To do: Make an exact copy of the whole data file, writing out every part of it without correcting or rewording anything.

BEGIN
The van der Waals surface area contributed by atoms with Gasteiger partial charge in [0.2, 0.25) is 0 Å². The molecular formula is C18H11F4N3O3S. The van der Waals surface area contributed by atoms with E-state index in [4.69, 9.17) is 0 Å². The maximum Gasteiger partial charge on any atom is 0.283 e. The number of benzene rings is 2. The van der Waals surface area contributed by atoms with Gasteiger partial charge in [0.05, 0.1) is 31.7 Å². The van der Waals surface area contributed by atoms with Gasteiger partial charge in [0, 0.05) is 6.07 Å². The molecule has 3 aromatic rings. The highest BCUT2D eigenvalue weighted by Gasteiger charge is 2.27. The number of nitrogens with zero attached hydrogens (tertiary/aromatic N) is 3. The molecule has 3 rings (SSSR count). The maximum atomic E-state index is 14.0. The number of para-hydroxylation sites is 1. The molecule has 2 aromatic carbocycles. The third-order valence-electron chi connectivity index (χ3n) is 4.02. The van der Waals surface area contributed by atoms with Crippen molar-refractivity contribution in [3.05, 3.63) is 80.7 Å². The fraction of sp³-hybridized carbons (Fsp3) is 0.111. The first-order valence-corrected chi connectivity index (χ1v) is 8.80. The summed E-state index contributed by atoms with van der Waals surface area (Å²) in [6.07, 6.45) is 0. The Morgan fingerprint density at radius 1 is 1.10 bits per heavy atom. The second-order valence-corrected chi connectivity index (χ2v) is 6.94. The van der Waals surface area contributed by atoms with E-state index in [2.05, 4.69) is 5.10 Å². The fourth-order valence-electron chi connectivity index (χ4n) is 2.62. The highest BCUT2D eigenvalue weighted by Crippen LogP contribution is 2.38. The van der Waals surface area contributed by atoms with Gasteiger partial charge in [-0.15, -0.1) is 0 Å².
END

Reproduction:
The van der Waals surface area contributed by atoms with Gasteiger partial charge in [0.2, 0.25) is 0 Å². The molecular formula is C18H11F4N3O3S. The van der Waals surface area contributed by atoms with E-state index in [4.69, 9.17) is 0 Å². The maximum Gasteiger partial charge on any atom is 0.283 e. The number of benzene rings is 2. The van der Waals surface area contributed by atoms with Gasteiger partial charge in [0.05, 0.1) is 31.7 Å². The van der Waals surface area contributed by atoms with Gasteiger partial charge in [0, 0.05) is 6.07 Å². The molecule has 3 aromatic rings. The highest BCUT2D eigenvalue weighted by Gasteiger charge is 2.27. The number of nitrogens with zero attached hydrogens (tertiary/aromatic N) is 3. The molecule has 3 rings (SSSR count). The maximum atomic E-state index is 14.0. The number of para-hydroxylation sites is 1. The molecule has 2 aromatic carbocycles. The third-order valence-electron chi connectivity index (χ3n) is 4.02. The van der Waals surface area contributed by atoms with Crippen molar-refractivity contribution in [3.05, 3.63) is 80.7 Å². The fraction of sp³-hybridized carbons (Fsp3) is 0.111. The first-order valence-corrected chi connectivity index (χ1v) is 8.80. The summed E-state index contributed by atoms with van der Waals surface area (Å²) in [6.07, 6.45) is 0. The Morgan fingerprint density at radius 1 is 1.10 bits per heavy atom. The second-order valence-corrected chi connectivity index (χ2v) is 6.94. The van der Waals surface area contributed by atoms with E-state index in [2.05, 4.69) is 5.10 Å². The fourth-order valence-electron chi connectivity index (χ4n) is 2.62. The highest BCUT2D eigenvalue weighted by Crippen LogP contribution is 2.38. The van der Waals surface area contributed by atoms with Gasteiger partial charge in [-0.15, -0.1) is 0 Å².